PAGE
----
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Doric Film Festival rolls out red carpet for glittering awards ceremony

Doric Film Festival director Frieda Morrison is looking forward to the glitz and glamour at the Barn in Banchory.
Doric Film Festival director Frieda Morrison is looking forward to the glitz and glamour at the Barn in Banchory.

The glitz and glamour of Hollywood arrives in Banchory on Friday June 24 when the red carpet is rolled out for the Doric Film Festival.

The annual event celebrates the heritage and language of Doric through film and this year a shortlist of 13 have made it through to the prestigious event being held in Woodend Barn in Banchory.

They will vie for the top prize in three categories – schools, individuals and groups – with their short, five-minute films all reflecting on this year’s theme of “a sense o’ time”.

Cast and crew of The Feel At The Wheel - one of the 12 movies selected for last year's Doric Film Festival.
Cast and crew of The Feel At The Wheel – one of the 12 movies selected for last year’s Doric Film Festival.

Festival director Frieda Morrison said organisers had been thrilled by the sheer quality of the entries – more than 20 in total – making it tough to whittle them down to a short list of 13, plus a special guest entry.

“There has been such a wide range of interpretations on the theme,” said Frieda, who launched the Doric Film Festival in 2019.

Doric Film Festival entries range from environment to comedy

“We have had an interpretation about environmental concerns and the steps we have to take because the clock is ticking. We also have a sense of time in looking back on where we have come from, that has been a common theme running through the festival this year.

“We’ve also got a comedy with a time scene in it that was filmed in Duthie Park.”

Mike Gibb at the memorial stone for Mary Garden.
Mike Gibb at the memorial stone for Mary Garden.

Frieda said many of the films in the festival, hosted by Scots Radio, also offered valuable pieces of historic record, with people talking about their lives, their villages and communities.

She said: “We have some lovely films again this year, some of which are very moving.  But all of them have been made with care and enthusiasm and the lovely thing is we are now creating a sense of community. Folk are coming back each year with a different film and even more ability.”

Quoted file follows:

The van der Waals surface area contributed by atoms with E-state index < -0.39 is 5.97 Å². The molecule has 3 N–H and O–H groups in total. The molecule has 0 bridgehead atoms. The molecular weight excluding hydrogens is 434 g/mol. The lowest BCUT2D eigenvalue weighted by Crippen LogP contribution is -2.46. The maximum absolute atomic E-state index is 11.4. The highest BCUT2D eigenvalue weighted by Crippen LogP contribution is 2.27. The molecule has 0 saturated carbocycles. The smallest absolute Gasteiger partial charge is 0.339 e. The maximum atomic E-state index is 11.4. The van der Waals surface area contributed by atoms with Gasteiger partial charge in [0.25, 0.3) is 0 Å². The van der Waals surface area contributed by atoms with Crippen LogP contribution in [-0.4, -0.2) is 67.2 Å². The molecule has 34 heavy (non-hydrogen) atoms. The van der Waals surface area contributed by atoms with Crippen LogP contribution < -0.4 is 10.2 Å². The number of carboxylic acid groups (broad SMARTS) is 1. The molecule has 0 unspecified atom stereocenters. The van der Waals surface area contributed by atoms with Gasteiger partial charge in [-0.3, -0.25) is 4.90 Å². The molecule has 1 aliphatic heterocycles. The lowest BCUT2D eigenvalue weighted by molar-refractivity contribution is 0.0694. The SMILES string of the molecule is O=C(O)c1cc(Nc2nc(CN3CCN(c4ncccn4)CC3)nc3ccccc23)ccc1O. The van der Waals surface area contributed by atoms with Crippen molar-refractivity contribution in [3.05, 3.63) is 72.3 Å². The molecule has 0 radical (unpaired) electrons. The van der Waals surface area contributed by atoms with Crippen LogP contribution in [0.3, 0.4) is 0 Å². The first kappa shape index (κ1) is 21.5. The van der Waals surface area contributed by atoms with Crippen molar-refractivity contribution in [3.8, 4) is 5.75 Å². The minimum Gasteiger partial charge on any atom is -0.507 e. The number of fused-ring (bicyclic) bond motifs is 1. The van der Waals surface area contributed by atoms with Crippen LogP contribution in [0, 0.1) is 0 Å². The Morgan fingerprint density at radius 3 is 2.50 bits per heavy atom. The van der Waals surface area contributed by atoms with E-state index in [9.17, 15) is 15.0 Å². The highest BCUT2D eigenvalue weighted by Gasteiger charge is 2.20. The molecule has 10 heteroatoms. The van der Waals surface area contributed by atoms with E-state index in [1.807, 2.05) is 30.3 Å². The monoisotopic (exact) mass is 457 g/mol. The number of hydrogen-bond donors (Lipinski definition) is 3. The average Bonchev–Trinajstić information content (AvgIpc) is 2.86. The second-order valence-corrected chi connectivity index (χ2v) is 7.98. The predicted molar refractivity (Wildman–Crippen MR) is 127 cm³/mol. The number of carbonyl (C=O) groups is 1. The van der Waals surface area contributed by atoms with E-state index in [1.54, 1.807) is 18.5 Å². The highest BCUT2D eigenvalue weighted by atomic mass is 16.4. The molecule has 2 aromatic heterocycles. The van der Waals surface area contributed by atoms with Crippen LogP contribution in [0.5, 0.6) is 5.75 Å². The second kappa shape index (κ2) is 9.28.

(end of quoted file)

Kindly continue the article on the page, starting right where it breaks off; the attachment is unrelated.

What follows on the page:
There are three schools entries this year, plus seven individuals and seven groups. There is also a special showing from north-east author, playwright and director Mike Gibb about the life of Aberdeen opera singer Mary Garden.

It was inspired by his book, The Forgotten Heroines Of The North-east.

The audience enjoying the last in-person outing for the Doric Film Festival at the Belmont Filmhouse in 2019.
The audience enjoying the last in-person outing for the Doric Film Festival at the Belmont Filmhouse in 2019.

Winners of the Doric Film Festival unveiled in a celebration of language

Frieda said: “That has been filmed and edited by Erin Smith, who was one of our first winners in our first Doric Film Festival.”

The shortlist will be unveiled in the film festival ceremony at Woodend Barn tomorrow, then the winners in each category will be announced and screened. The winning filmmakers will each receive £500.

And for the first time there will be a special Spirit Of The Festival prize.

Frieda said she was looking forward to the return of the in-person Doric Film Festival – which is supported by the Scottish Government and local businesses, including the P&J – after it was forced to go online by the pandemic.

Meethill Primary School pupils in all their finery at the Doric Film Festival 2019 at Belmont Filmhouse.
Meethill Primary School pupils in all their finery at the Doric Film Festival 2019 at Belmont Filmhouse.

The ceremony at the Barn will see screenings, speeches and music from Sistema, the Big Noise Torry orchestra, who have also made a film for the festival.

How to find out more about the Doric Film Festival

“It’s very much a glitzy, Oscar atmosphere. The bairns, especially, dress in the most amazing Oscar outfits, with tiaras, and the men and boys are in their bowties,” said Frieda , recalling the 2019 event held in the Belmont Filmhouse.

Frieda said the success of this year’s festival has prompted organisers to look to the future. They are now mulling the idea of making it a national Scots Film Festival.

“Do we go national or do we keep it local. That is the big decision to be made next year.”

For more information go to doricfilmfestival.com


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